Dr. Sudesh Bekal is a Professor at the Department of Mechanical Engineering at NMAM Institute of Technology in Nitte, India. He also holds the administrative position of Dean (Research and Development). He was instrumental in setting up the Energy Park at his institution, which is unique in the region. He has also established a laboratory for research on alternative fuels. As Dean, he is actively involved in research relating to energy for rural people.
Dr. Bekal has authored many peer-reviewed papers and has reviewed for Elsevier's multi-disciplinary Energy journal, the Arabian Journal for Science and Engineering (Springer), and Scientific Research and Essays (Academic Research).
He was one of the first in his region to develop technology for using inedible oil in IC engines and these days he is involved in research in the area of solar and wind energy.
1. What do you enjoy most about being a reviewer?
It offers me the chance to learn about the progress being made in my field of interest. Every paper that comes to me for reviewing brings in fresh knowledge. This invigorates me and challenges me to do a good job of reviewing.
2. In the time that you've been a reviewer, what trends have you noticed?
There is a growing tendency to use technology to make the submission of a paper and its reviewing easier and foolproof. Overall, this has not only made the process more enjoyable, but ensures quality output.
3. How do you envision the role of the reviewer being different in the year 2020?
The two countries with the highest population, and a desire to do well in life, are India and China. They are expected to make great strides in the area of research so there is going to be a huge burden on reviewers to review an ever increasing number of papers. Further, with the explosive growth in the various areas of research, the reviewers need be more versatile and must keep pace with the speed of advancing technology. I think more and more reviewers will have donned the hat of editorship while being a regular reviewer.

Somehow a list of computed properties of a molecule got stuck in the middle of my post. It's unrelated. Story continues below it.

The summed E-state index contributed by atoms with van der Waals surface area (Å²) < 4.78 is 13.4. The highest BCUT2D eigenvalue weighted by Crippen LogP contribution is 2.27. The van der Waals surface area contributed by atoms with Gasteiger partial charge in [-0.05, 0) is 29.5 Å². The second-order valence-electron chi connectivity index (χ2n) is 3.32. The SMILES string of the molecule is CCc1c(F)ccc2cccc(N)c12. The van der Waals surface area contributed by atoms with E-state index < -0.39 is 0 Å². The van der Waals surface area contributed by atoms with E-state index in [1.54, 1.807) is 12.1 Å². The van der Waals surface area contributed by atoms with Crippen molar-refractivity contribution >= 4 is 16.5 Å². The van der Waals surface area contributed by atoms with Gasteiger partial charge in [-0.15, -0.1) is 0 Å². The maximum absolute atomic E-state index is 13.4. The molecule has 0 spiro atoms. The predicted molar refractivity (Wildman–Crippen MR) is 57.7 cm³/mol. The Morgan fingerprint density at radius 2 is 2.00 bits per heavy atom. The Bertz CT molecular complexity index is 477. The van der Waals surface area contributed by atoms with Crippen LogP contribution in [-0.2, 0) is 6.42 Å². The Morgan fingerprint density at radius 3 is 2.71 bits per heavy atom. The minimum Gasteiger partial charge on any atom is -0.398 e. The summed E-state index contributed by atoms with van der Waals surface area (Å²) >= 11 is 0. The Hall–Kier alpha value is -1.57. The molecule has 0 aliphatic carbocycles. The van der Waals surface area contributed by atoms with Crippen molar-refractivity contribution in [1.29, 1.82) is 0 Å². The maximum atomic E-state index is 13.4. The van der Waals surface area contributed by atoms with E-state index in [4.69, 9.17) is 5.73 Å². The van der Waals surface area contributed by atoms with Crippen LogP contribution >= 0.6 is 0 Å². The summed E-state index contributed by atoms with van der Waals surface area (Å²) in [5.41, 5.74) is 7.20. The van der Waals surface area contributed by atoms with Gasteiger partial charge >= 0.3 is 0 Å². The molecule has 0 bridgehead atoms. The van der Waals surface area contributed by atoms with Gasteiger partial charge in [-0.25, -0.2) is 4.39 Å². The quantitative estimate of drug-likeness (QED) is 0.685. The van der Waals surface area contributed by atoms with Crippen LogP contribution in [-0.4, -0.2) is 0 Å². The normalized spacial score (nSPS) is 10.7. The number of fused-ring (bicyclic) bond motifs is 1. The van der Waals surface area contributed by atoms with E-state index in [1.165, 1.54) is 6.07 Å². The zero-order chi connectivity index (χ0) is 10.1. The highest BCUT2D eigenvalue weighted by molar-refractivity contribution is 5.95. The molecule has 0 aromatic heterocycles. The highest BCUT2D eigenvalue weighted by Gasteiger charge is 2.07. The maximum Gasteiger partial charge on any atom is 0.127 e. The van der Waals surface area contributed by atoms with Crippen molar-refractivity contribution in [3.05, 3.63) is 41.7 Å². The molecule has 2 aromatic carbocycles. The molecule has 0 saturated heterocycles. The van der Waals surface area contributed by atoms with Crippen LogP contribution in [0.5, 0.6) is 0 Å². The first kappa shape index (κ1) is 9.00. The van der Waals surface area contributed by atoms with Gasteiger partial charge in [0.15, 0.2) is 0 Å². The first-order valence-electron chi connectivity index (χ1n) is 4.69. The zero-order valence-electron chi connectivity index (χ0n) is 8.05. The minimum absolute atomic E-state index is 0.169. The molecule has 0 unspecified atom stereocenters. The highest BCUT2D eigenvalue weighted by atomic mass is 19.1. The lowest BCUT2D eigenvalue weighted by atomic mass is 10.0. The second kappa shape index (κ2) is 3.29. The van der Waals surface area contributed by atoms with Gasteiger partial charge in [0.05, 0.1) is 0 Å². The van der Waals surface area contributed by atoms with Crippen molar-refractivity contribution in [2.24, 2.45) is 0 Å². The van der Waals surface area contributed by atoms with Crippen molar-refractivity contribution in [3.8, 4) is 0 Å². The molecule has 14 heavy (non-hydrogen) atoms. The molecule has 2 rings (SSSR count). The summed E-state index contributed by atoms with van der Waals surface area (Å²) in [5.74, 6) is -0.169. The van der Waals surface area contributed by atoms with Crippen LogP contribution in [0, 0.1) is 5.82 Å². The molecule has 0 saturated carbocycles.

4. What advice would you give to a new reviewer?
To ensure that the paper can go through the various stages of the publication process, the reviewers must have the commitment to complete the review well before the deadline. Reviewers must also be able to review papers from a wide variety of areas.
5. What would you change about the peer-review process if you could?
In spite of reviews, there are still many spelling mistakes and grammatical errors found in the scripts. It would be useful if software was developed which could identify each and every mistake. The script can then be sent back to the author for corrections.
With the increase in the number of papers received, it is also important that they are processed faster. Hence the review time has to be reduced. Some sort of monetary benefit could be given if the review is done within a certain time period.
6. What do you think people would find most surprising about your role as a reviewer?
My ability to make time for reviewing papers on a regular basis.
7. How do you balance your role as a reviewer with your other roles?
Presently, I have to review two papers per month on average, so I have no difficulties in managing different roles. When a paper comes to me for reviewing, I divide it into several parts and assign certain time for each stage. This way, I have plenty of time to do other jobs as well. It is my practice to disappear for a few hours when I am reviewing.
8. What is your favorite quote?
There is no end to opportunities, if you have the mind to look for them.
9. What do you like to do for fun?
Read about cricket (the game).